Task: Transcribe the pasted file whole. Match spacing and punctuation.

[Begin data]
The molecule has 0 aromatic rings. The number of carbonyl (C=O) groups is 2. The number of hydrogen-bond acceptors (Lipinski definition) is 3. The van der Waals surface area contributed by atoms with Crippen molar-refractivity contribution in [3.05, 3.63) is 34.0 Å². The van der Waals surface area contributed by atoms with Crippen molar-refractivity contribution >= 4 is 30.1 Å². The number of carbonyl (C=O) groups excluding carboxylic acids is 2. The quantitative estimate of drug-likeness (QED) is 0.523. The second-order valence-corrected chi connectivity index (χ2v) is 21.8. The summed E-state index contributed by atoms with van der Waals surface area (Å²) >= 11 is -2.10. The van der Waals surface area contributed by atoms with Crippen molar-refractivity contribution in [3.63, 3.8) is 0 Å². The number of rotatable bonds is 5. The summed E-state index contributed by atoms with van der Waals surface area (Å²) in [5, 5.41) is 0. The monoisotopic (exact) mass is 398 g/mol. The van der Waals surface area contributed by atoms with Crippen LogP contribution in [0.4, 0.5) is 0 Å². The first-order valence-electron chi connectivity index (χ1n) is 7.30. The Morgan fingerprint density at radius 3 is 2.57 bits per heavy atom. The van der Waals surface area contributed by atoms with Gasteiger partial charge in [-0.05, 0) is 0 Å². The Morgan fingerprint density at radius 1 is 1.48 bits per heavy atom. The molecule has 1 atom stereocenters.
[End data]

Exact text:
The molecule has 0 aromatic rings. The number of carbonyl (C=O) groups is 2. The number of hydrogen-bond acceptors (Lipinski definition) is 3. The van der Waals surface area contributed by atoms with Crippen molar-refractivity contribution in [3.05, 3.63) is 34.0 Å². The van der Waals surface area contributed by atoms with Crippen molar-refractivity contribution >= 4 is 30.1 Å². The number of carbonyl (C=O) groups excluding carboxylic acids is 2. The quantitative estimate of drug-likeness (QED) is 0.523. The second-order valence-corrected chi connectivity index (χ2v) is 21.8. The summed E-state index contributed by atoms with van der Waals surface area (Å²) >= 11 is -2.10. The van der Waals surface area contributed by atoms with Crippen molar-refractivity contribution in [3.63, 3.8) is 0 Å². The number of rotatable bonds is 5. The summed E-state index contributed by atoms with van der Waals surface area (Å²) in [5, 5.41) is 0. The monoisotopic (exact) mass is 398 g/mol. The van der Waals surface area contributed by atoms with Crippen LogP contribution in [0.4, 0.5) is 0 Å². The first-order valence-electron chi connectivity index (χ1n) is 7.30. The Morgan fingerprint density at radius 3 is 2.57 bits per heavy atom. The van der Waals surface area contributed by atoms with Gasteiger partial charge in [-0.05, 0) is 0 Å². The Morgan fingerprint density at radius 1 is 1.48 bits per heavy atom. The molecule has 1 atom stereocenters.